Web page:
The school draws students from a wide rural area with 60% travelling by bus. It has a growing roll and manages well the changing group of students as families move in and out of the area for work.

The principal and most teachers are new to the school since the last ERO review in October 2011. The school has come through a period of being governed by a Commissioner and Limited Statutory Manager. The new board and principal are committed to upholding the vision of ‘helping students to want to succeed’ and values of ‘respect, responsibility and consideration’. These underpin what happens for teachers and students and provide a strong base on which to build students’ self esteem and sense of belonging.

The school benefits from strong support from the local community and close links with Menzies College - (for example, sharing expertise and the use of the community swimming pools).

In 2014, the board began improving infrastructure and resources to enable better ICT learning for students.

The school has successfully addressed the recommendations in relation to the National Standards in the last ERO report.

2 Learning

How well does this school use achievement information to make positive changes to learners’ engagement, progress and achievement?

Positive changes to students’ engagement, progress and achievement are being made through the use of achievement information.

Teachers use a range of assessments to help them make reliable judgements about the achievement of their students. Student assessment results are tracked and show progress over time. Teachers use this information to identify students who need extra support to succeed in their learning.

The principal collates and analyses school-wide student achievement data well. She interprets trends and patterns over time and reports this information to the board showing the effectiveness of programmes and what actions may be taken to improve.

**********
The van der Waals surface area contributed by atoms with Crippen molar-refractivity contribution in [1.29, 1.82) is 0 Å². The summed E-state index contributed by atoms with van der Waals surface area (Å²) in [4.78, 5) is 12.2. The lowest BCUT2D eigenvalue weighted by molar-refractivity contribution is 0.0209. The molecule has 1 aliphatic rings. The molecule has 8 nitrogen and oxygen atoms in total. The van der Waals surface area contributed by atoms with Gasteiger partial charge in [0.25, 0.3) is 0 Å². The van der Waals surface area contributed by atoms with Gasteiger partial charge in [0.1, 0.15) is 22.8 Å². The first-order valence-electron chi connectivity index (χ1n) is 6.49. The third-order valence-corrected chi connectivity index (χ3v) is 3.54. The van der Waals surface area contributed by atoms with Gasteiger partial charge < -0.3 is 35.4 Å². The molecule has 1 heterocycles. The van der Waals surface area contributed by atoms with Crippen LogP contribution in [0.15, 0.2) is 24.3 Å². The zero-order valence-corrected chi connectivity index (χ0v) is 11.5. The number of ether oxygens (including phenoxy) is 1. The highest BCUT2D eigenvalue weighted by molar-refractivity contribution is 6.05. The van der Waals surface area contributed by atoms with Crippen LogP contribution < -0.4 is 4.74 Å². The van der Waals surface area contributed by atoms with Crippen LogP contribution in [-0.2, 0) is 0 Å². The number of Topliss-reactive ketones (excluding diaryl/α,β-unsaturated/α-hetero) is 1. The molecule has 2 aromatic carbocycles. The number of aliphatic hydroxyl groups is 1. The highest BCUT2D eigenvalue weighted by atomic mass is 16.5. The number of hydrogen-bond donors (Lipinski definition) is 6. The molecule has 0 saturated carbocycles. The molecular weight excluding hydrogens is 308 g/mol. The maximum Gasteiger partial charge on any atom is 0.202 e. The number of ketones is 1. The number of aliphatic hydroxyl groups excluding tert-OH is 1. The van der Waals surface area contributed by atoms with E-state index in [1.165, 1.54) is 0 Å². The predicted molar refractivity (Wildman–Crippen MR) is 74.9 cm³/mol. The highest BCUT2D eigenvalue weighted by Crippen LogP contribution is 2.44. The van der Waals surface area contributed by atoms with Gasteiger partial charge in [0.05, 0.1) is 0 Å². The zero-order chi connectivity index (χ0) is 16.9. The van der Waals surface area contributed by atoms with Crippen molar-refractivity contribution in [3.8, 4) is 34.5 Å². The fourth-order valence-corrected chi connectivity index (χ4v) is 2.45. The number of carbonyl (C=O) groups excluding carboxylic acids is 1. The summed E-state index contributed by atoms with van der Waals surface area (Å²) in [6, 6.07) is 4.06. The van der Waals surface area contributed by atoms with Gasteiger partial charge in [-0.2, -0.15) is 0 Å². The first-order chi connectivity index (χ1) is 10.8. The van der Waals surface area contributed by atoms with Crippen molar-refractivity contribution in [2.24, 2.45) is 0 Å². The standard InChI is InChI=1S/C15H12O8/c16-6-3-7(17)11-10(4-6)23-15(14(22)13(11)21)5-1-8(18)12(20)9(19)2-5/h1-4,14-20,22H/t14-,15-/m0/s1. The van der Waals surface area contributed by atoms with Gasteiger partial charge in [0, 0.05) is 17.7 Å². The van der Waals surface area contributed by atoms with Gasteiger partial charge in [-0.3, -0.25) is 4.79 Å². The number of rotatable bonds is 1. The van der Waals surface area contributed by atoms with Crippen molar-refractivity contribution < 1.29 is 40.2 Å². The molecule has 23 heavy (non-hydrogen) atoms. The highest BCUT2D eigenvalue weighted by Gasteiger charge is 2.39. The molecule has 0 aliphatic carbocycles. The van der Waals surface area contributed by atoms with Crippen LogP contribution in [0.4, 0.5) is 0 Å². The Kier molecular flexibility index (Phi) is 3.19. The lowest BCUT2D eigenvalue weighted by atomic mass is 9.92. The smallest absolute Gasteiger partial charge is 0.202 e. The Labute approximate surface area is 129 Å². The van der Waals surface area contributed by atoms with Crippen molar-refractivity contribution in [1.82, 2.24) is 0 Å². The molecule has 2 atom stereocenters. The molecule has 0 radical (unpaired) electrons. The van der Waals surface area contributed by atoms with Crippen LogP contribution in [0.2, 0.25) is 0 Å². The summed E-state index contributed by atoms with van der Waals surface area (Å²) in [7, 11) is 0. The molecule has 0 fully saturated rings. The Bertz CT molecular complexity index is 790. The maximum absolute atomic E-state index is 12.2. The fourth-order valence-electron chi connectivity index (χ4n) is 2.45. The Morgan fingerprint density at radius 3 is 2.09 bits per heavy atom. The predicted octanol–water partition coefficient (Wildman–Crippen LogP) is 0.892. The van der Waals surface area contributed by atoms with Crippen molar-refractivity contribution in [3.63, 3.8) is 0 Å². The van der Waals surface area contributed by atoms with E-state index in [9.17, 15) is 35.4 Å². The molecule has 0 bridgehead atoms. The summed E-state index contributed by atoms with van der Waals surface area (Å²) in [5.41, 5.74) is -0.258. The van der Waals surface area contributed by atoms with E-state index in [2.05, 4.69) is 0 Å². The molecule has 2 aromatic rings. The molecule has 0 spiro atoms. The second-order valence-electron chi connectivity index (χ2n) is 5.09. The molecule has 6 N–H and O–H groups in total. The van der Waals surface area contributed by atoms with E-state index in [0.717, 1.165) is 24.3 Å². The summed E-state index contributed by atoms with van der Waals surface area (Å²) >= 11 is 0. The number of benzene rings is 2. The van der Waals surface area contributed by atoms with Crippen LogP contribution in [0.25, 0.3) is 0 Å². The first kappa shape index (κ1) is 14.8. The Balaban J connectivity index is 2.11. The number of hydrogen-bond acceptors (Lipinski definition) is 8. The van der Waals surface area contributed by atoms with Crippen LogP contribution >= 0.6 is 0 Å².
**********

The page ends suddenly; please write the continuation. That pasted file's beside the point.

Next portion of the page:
Students who need extra support in their learning take part in effective intervention and support programmes. The purpose of these programmes is for students to enjoy learning and make accelerated progress. This is closely monitored and continually reviewed so that school resources are used to best effect. School information shows that students who have been included in the ‘Boost’ programme in particular, have made significant gains and most have now reached the National Standards in mathematics and literacy.

Trustees make decisions for staffing and resources based on students’ achievement information. Since mid 2013, student achievement has improved significantly school-wide.

Areas for review and development

Teachers across all classrooms need to:

  • more fully analyse assessment data so that it becomes meaningful information that they can use to evaluate the quality of teaching and learning
  • consistently share achievement information and next steps for learning with students to further empower them as learners.

3 Curriculum

How effectively does this school’s curriculum promote and support student learning?

Students take part in a wide variety of interesting activities that promote and support their learning.

The school has detailed and useful guidelines to support teachers in their work. These should help build consistently high-quality practice across the school. The school values are a focus for learning and developing life skills in students. The senior student graduate profile shows an intention for students to be well-rounded, confident learners.

Students, particularly senior students, have some choice in what and how they learn and in key developments in the school environment. They take leadership roles such as leading whānau groups, ICT presentations and road patrols.

Teachers in all classrooms have established very good relationships with their students. Students are learning to manage aspects of their own learning, such as working cooperatively and independently, being ready and willing to learn and believing in themselves as learners. Teachers make the learning clear for students.

The professional development programme is further building teachers’ capacity in curriculum delivery and teaching practice. The principal has established a collegial, collaborative culture among staff.

Next Steps

To continue to improve students’ learning:

  • they need a greater understanding of, involvement in and ability to clearly articulate the learning and assessment processes and the part they play in them
  • the curriculum could be made more relevant by better linking learning with the local and cultural contexts
  • the quality and consistency of teaching practice could be raised across the school so that best practice becomes common practice.
How effectively does the school promote educational success for Māori, as Māori?